The innovative instrumentation and arrangements of Miles Davis’ landmark Birth Of The Cool nonet sessions from 1948, on which Gerry Mulligan played baritone saxophone, was a major influence on Mulligan’s Tentette recordings from January of 1953 that included “Simbah,” today’s Song Of The Day. But even though the Tentette recordings are less well known than the storied Birth Of The Cool sessions, they are every bit as essential and influential.
Sessions for the songs “Westwood Walk,” “A Ballad,” “Walking Shoes” and “Rocker” took place in Los Angeles on January 29th 1953, while the recordings of “Flash,” “Ontet,” “Taking a Chance On Love” and today’s Song Of The Day “Simbah,” took place on January 31st, 1953. Seven of the eight compositions were penned by Mulligan and the doubling up of the voices of the trumpet, baritone saxophone and drum parts was inspired by the arrangements from Davis’ Birth Of the Cool session.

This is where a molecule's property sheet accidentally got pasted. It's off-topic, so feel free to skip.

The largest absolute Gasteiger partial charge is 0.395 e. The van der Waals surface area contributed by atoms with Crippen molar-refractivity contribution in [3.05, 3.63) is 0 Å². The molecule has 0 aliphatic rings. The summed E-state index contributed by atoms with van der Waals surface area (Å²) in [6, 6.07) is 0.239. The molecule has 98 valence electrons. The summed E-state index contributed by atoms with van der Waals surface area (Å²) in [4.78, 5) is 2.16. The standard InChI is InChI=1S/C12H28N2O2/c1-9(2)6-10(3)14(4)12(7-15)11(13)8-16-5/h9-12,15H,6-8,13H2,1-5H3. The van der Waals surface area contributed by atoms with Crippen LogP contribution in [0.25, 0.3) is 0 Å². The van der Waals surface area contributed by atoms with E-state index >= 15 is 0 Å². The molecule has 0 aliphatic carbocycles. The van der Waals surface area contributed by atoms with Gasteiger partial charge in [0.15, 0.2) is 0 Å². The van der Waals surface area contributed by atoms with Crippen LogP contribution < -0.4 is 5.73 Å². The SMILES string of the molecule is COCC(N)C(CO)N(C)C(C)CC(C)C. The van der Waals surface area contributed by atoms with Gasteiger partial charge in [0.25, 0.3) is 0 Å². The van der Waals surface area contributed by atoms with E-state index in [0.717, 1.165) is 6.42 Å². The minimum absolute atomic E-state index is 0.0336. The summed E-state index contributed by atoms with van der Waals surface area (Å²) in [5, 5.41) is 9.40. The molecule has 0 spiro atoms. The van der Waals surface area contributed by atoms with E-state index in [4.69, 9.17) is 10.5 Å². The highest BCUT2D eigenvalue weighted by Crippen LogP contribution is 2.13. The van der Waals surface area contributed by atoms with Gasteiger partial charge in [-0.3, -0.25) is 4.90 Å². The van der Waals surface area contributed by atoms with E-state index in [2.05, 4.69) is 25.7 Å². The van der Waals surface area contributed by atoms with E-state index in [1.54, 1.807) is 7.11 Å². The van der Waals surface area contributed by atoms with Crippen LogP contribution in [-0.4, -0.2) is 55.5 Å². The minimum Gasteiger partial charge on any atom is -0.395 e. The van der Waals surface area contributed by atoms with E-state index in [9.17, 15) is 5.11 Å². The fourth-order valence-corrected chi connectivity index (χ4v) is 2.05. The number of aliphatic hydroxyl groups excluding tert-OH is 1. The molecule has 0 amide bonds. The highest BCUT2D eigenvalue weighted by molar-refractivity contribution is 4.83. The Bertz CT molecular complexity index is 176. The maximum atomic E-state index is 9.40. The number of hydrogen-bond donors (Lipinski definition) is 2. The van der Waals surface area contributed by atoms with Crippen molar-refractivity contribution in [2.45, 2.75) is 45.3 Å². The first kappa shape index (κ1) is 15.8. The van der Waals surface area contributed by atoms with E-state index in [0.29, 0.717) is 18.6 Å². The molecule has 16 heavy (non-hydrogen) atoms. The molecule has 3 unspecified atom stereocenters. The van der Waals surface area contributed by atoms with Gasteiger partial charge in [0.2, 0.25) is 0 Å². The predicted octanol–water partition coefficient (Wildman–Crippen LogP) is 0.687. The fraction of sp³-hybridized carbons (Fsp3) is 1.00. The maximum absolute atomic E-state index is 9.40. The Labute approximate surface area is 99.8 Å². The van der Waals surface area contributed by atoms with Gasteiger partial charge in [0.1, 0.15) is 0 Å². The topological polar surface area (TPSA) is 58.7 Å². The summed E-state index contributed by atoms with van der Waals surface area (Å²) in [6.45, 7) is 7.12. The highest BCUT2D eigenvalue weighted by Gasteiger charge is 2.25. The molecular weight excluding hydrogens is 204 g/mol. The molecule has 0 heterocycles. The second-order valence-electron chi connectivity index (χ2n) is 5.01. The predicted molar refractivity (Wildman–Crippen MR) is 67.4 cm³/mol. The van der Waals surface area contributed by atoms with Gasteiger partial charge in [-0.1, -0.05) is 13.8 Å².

The Tentette line-up consisted of Chet Baker and Pete Candoli on trumpet, Bob Enevoldsen on ventile trombone, John Graas on the French horn, Ray Siegel on tuba, Bud Shank on alto saxophone, Don Davidson and Gerry Mulligan on baritone saxophone, Joe Mondragon on bass and Larry Bunker and Chico Hamilton on drums.
While Chet Baker and Gerry Mulligan had an, at-best turbulent relationship, there is no sign of animosity in the grooves of the eight tracks from the session that are featured on the album Walking Shoes,” a 1972 vinyl Capitol compilation album. In 1971, Mulligan commented “The tentet (sic) is essentially my original quartet with Chet Baker combined with the instrumentation of the Miles Davis nonet…I would have liked to pursued (the tentette) further at the time, but c’est la vie.”
The recordings of the Mulligan Tentette and Davis’ Birth Of The Cool both marked a major development in post-bebop jazz whilst casting a long, lingering shadow on all that would follow in symphonic jazz.